Regarding problem gambling status, the results of the clinical interviews and the scores on the Problem Gambling Severity Index (PGSI) formed the basis of the present findings. Out of the 18 participants, 3 participants (16.67%), two males and one female, were classified as pathological gamblers according to the criteria of the Diagnostic and statistical manual of mental disorders (4th ed., text rev.) (American Psychiatric Association ). Their scores on the PGSI were 8, 10 and 13, respectively, which indicated significant levels of negative impacts of gambling. Detailed analysis on their gambling trajectories and pathways to development of problem gambling indicates that two of them can be classified as a behaviorally conditioned gambler and the third one as an antisocial/impulsive gambler according to the Blaszczynski and Nower () model. Blaszczynski and Nower’s () pathways model of problem and pathological gambling recognises the diversity within the problem gambling population and addresses the development process of problem and pathological gambling. One basic premise of this pathways model is that the authors depict the pathways to pathological gambling as a linear model with three different groups of gamblers, each with different behavioural outcomes and treatment needs. Accessibility to gambling is crucial in the development of gambling. Gamblers either come from gambling families or grow up in a family or peer environment that condones or encourages gambling. Usually, their first encounters with gambling are positive: an early win is often reported by these gamblers. There are common influences that affect all problem gamblers, such as availability and access, classical and operant conditioning effects in the maintenance of gambling, arousal factors and biased cognitive thinking patterns. Behaviourally-conditioned gamblers are normal and function well prior to their gambling experiences. This group of gamblers may have had a stable career prior to gambling. They are not pathologically disturbed before they start to gamble excessively but, with repeated exposure to gambling activities, symptoms of the pathological gambling may emerge. These symptoms include a preoccupation with gambling, depression, chasing losses, anxiety, insomnia and even substance dependency. Their problems are the consequences of their excessive gambling behaviour. In contrast, antisocial/impulsive gamblers might have innate biological deficiencies, either neurological or neurochemical, to control impulses. These individuals are characterised by antisocial personality disorders and impulsivity and/or attention-deficit disorders. Their lack of control over the impulsivity can also be a consequence of learned behavioural patterns. These individuals may learn to seek immediate gratification of wants and desires during development. Impulsive gamblers have a propensity to seek out constant stimulation from their environment. In addition to their gambling, they tend to be clinically impulsive and display a broad range of problems, which might include substance and alcohol abuse, poor relationship skills, a propensity to commit criminal acts, and a family history of antisocial behaviour.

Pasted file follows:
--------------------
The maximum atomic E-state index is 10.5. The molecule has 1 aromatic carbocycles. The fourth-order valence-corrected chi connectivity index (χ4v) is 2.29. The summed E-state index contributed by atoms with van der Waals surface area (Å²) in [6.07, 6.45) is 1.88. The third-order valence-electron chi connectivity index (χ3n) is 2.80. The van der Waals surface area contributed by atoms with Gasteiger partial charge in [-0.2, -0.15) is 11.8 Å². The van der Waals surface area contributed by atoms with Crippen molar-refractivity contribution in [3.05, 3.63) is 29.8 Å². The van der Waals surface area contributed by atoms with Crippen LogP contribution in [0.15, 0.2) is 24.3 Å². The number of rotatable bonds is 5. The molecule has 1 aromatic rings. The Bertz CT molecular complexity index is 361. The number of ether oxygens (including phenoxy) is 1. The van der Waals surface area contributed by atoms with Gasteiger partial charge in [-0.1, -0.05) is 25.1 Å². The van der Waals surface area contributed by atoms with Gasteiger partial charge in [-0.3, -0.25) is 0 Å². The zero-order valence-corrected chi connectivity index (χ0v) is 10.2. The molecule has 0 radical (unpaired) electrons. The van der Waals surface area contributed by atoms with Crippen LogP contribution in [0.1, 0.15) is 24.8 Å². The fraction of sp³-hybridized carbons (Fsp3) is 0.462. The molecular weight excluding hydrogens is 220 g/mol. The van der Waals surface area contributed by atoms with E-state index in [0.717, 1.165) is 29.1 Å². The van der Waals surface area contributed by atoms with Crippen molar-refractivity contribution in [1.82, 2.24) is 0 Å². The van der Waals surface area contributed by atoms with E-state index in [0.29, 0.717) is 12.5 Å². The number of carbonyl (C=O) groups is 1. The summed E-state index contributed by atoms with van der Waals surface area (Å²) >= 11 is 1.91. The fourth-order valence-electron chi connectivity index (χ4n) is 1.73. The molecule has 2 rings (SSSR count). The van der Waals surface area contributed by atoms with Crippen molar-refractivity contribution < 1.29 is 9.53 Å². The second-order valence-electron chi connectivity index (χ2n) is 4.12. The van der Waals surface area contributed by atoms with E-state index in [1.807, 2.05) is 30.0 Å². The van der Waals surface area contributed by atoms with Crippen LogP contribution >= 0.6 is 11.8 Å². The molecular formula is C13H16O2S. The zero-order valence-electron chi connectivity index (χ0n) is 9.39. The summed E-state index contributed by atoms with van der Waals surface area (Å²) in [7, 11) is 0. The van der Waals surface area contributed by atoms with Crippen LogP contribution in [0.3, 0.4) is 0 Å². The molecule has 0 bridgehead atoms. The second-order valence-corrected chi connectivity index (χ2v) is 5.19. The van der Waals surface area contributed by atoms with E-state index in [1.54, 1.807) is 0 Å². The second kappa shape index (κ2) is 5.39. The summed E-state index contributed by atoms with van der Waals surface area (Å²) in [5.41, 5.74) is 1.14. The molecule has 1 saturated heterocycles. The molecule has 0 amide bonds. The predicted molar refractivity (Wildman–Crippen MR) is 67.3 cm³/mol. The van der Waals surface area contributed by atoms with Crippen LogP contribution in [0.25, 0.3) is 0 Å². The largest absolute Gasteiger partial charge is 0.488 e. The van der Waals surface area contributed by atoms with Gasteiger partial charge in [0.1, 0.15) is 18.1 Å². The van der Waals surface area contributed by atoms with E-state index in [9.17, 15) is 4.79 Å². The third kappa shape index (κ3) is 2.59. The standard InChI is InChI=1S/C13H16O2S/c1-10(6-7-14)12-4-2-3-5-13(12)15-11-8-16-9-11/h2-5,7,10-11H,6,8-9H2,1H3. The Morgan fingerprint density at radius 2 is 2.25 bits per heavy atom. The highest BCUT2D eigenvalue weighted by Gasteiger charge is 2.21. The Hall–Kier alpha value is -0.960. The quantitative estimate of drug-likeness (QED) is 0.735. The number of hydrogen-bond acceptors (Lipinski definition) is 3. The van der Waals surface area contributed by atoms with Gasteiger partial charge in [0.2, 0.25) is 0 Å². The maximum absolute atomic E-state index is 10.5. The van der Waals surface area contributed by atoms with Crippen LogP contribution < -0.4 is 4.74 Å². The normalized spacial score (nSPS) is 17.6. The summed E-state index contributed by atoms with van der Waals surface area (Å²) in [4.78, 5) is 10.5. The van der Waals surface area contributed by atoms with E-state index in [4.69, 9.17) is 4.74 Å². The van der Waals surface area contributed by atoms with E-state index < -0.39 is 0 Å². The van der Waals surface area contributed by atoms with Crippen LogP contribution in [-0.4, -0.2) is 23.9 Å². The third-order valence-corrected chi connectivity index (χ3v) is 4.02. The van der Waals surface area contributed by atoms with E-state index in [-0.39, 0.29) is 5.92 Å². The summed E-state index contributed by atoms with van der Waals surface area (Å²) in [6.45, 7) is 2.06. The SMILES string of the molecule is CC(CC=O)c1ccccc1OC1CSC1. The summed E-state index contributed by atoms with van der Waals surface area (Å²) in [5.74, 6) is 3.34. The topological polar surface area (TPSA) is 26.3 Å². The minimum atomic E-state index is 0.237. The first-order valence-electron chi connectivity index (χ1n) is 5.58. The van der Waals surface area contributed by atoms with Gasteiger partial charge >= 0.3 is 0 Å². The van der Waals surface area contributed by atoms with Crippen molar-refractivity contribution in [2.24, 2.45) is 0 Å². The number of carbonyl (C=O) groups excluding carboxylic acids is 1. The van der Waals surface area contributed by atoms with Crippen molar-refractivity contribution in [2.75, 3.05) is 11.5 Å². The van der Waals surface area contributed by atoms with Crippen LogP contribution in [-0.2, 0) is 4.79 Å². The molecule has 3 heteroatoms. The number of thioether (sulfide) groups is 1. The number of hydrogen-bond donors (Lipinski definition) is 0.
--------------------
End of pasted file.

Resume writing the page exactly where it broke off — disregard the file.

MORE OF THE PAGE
These characteristics best described the three pathological gamblers in the current study. For instance, Shawn’s (Male, 55 years of age) developmental history of gambling best described the pathway development of an antisocial gambler. He developed gambling habits at the age of 12 and has continued to gamble excessively since his teenage years. Although married and with two children, he has assumed little responsibility to support his family. As he has never entered any treatment program for his gambling problem, he still owes a large sum of money to loan sharks. His wife left him a few months prior to the interview and went back to the United Kingdom. However, Shawn seemed to care little for his family. His disregard for family responsibilities in favour of a carefree lifestyle in pursuit of gambling displays the characteristics of an antisocial/impulsive gambler. During his interview, he frankly admitted that he had been a pathological gambler all his life. He said: “Now, I cannot gamble as much… I have to wait till payday to gamble.” He had attended treatment for problem gambling for three times, but as he said, “I cannot quit…… just cannot.” One of his recurrent remarks, which he made during the interview was that he had been always tight on finances. Every month, he had to pay HKD 8,000 to pay off his debt. After paying off this amount, he would then gamble the rest of his money.